If you have followed this blog for a pretty long time, you will have been reminded repeatedly about three topics: I have a strong preference for technologies like JAWS that make mainstream programs work properly rather than products designed specifically for people with vision impairments; I have a great interest in multimodal and multidimensional techniques to increase the amount of semantic information that a technology can deliver to people with vision impairments and, finally, that I think game hackers like David Greenwood in the audio world and others who make parts for video games demonstrate a variety of technologies that we can transfer from the mainstream that people with vision impairments can use to improve efficiency. My personal hacking lately has used a number of off-the-shelf hardware and I’ve enjoyed working with Direct X and force feedback controllers to develop some new UI paradigms.
A while back, I wrote an article for BC about the Novint Falcon, a three dimensional haptic game controller expected to hit the toy stores in 2007. At that point, I got my information from Novint press releases and their web site so, like any advertising propaganda that comes directly from the manufacturer of any product, one must assume that we only hear the good things about the device. The other day, though, I received from Blind News a “hands on” report written by a third party without a financial stake in the Falcon.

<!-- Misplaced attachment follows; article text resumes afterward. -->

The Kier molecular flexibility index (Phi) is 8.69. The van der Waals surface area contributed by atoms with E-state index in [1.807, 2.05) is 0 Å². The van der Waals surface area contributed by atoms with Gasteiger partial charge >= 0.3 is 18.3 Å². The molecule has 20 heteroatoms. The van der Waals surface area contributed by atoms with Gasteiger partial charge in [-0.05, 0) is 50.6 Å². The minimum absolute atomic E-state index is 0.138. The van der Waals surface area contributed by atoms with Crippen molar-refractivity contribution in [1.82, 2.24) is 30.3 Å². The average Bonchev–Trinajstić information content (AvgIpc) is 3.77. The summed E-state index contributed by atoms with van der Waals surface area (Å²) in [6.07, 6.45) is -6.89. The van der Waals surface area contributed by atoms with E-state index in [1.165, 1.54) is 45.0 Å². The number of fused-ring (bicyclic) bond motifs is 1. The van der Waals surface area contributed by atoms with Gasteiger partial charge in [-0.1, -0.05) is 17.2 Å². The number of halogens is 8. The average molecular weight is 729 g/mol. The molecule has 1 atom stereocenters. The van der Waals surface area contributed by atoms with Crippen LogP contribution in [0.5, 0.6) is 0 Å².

Now, I really can’t wait until I can get my hacker hands on this device. The description by the critic, written for a mainstream audience, has thrown me into a whirlwind of ideas for applications for we blinks. The fact that Novint plans on selling it for less than $100 continues to blow me away.
Even though I didn’t write a BC entry yesterday, I feel pretty lazy this morning so, rather than doing any analysis, I will copy the story verbatim for BC readers to enjoy.
IGN Entertainment (UK)
Friday, May 12, 2006
By Gerry Block
Think the Wii’s remote is innovative? Get ready for haptic (3D Touch) that’ll blow your mind.
May 12, 2006 – At an E3 dominated, in large part, by the Nintendo Wii and its motion tracking controller, innovative physical interaction with games has become the next-big thing in gaming. While the Wii has certainly opened our eyes to exactly how cool it is to go through the motions, literally, of playing a game, when it comes to feeling a game, we’re still living in the days of the rumble pack’s vibration feedback. With a little luck, that might all be about to change.
Novint rolled into E3 to show the gaming industry what “haptic” (3D touch) interaction is all about. Their flagship product, the Novint Falcon, is a highly futuristic looking pod that allows motorized force feedback to simulate the experience of touching three-dimensional objects in virtual space.
As you can see from the pictures, three articulated arms attach to a center grip. Users move the grip much like a mouse, except in a vertical rather than horizontal orientation. By applying motorized resistance to the arms, highly developed software algorithms and some impressive engineering allow a user to experience a wide variety of stimuli that mimic many real world physical interactions.